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Lions Roar : September 2016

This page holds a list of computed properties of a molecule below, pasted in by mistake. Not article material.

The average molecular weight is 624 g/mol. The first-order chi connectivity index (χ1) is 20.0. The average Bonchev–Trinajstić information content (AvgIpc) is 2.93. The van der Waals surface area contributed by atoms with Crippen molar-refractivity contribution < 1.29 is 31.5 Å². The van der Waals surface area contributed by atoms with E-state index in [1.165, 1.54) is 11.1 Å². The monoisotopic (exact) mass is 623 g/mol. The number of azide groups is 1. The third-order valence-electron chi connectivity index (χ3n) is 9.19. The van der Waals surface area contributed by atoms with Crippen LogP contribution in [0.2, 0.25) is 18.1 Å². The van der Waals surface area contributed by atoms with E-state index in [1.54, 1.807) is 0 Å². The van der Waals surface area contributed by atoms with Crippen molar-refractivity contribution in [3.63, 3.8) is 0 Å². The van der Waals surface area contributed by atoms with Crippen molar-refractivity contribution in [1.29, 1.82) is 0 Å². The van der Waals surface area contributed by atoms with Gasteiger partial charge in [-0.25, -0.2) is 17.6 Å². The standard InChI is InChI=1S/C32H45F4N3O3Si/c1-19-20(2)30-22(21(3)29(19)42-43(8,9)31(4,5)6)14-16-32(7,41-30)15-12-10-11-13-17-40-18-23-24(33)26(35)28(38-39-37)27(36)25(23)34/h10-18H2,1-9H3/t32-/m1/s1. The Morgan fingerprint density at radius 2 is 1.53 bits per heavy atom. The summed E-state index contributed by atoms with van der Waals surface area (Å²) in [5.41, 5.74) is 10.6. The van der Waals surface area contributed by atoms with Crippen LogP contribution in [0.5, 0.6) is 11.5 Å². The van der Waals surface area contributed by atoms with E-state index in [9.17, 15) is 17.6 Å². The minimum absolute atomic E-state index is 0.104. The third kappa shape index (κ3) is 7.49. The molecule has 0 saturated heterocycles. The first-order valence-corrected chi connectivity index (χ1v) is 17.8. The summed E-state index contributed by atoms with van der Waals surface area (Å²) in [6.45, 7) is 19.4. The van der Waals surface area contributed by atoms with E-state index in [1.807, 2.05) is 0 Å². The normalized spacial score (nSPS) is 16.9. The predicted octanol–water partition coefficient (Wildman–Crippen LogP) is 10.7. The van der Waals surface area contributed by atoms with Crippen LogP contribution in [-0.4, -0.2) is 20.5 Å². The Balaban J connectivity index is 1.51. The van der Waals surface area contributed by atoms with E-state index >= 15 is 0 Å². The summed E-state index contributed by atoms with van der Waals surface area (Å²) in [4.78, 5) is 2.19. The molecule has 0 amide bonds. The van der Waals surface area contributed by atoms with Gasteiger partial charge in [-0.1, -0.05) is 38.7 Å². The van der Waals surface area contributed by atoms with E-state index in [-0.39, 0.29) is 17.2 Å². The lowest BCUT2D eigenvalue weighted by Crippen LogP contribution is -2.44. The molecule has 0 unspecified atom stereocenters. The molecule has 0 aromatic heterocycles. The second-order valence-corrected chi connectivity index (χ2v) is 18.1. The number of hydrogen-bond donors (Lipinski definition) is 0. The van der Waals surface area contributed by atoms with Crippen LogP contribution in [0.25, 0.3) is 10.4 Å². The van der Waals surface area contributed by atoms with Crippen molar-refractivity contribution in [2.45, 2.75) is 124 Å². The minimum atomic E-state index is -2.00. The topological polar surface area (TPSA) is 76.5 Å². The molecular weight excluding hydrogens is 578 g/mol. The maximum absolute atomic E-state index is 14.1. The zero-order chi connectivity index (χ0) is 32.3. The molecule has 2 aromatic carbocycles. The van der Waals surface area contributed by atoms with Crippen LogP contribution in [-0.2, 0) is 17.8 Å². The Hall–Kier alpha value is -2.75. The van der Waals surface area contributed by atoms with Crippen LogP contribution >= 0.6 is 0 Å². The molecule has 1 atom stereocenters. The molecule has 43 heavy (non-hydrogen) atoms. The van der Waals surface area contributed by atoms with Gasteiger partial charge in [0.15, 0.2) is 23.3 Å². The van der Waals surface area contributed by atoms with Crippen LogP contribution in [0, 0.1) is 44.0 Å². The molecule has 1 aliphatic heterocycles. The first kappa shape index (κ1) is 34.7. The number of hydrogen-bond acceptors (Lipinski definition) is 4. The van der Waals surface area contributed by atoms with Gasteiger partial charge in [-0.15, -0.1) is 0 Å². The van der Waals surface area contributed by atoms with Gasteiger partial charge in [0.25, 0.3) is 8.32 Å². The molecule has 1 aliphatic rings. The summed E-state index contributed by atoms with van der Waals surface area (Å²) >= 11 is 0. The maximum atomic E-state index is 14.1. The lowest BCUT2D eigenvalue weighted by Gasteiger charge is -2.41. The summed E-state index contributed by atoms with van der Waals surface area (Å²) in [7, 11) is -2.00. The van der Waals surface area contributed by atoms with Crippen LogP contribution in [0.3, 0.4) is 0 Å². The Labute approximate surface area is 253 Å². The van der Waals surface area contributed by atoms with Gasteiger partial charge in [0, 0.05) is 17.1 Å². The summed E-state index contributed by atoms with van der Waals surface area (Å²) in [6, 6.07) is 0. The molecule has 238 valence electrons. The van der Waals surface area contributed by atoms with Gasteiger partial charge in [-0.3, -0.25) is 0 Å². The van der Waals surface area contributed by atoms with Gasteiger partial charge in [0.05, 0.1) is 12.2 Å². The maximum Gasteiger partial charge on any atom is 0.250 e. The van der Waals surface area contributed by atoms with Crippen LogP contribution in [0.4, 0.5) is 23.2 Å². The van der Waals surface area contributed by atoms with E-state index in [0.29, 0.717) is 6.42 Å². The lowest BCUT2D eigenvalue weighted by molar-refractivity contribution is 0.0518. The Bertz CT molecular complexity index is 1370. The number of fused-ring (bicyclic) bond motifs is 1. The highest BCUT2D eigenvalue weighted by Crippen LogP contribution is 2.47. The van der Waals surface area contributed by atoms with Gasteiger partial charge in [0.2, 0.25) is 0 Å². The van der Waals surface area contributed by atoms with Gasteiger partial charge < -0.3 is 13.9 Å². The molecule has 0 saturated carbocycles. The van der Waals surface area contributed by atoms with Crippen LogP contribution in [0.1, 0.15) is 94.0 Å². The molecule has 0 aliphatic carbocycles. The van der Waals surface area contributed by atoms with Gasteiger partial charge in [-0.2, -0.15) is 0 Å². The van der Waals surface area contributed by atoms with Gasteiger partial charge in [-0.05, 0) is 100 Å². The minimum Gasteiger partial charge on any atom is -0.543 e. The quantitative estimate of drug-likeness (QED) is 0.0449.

I FIND THE PRACTICE of sitting down, shutting up, and paying attention is the most useful path to a more healthy life. It will help you find peace and sometimes open you up to ever- deeper possibilities. Sit Down The Buddha told us there are four postures suitable to medita- tion: standing, walking, lying down, and sitting down. They all work. They all have a place. That said, for most of us it seems best to begin the practice by sitting down. Taking our place this way establishes our intention and allows us to focus on the basics of the practice. Just sit. If you can hold your body upright, it is better. You can sit on the floor on a pillow or on a chair. Whichever you chose, it helps to have your bottom a bit higher than your knees. This establishes a triangular base that supports your torso. Pushing the small of the back slightly forward and holding the shoulders slightly back helps create that upright position. Place your hands in your lap. In Zen, we like to sit with our eyes open. Some traditions prefer to close the eyes. Experiment a little. Find what seems to work best for you. Personally, I like to see where I’m going. Shut Up For the most part, we are running a steady commentary on life. We’re judging, we’re refining, we’re planning, we’re regretting. We tend to run tape loops around anger or resentment, around desire and wanting, around how we think things are or are supposed to be. What if we just shut up? The invitation here is not to put a complete stop to our thoughts, whether they’re those old tape loops or more creative and possibly even useful thoughts. Truth is, stopping all thought is a biological impossibility. But we can slow it down. We can stop our thoughts and feelings from grabbing us by the throat. Pay Attention But pay attention to what? Our minds can wander, and wildly. We plan and we regret; we wish for something else. We rarely are simply present. So, how to deal with it? Here’s a start. Take five breath cycles, putting a number on each inhalation and exhalation, counting one as you inhale, two as you exhale, and so on to ten. The invitation here is to notice. When you don’t notice—and realize you don’t notice—return to one. Don’t blame yourself. Just return to one. Don’t blame something else. Return to one. Just notice. Just pay attention. Or you allow your attention to ride on the natural breathing without counting. Or you can just pay attention. Perhaps you’re stressed. Perhaps you have some burning question about life and death. Perhaps you intuit there is some- thing more to all this than you’ve been told. Sit down. Shut up. Pay attention. You never know what it will reveal. ♦ JAMES ISHMAEL FORD is guiding teacher of Boundless Way Zen and the author of several books, including Zen Master WHO? PHOTOBYLIZAMATTHEWS Sit Down, Shut Up, Pay Attention Succinct guidance from JAMES ISHMAEL FORD for a more spacious, peaceful life.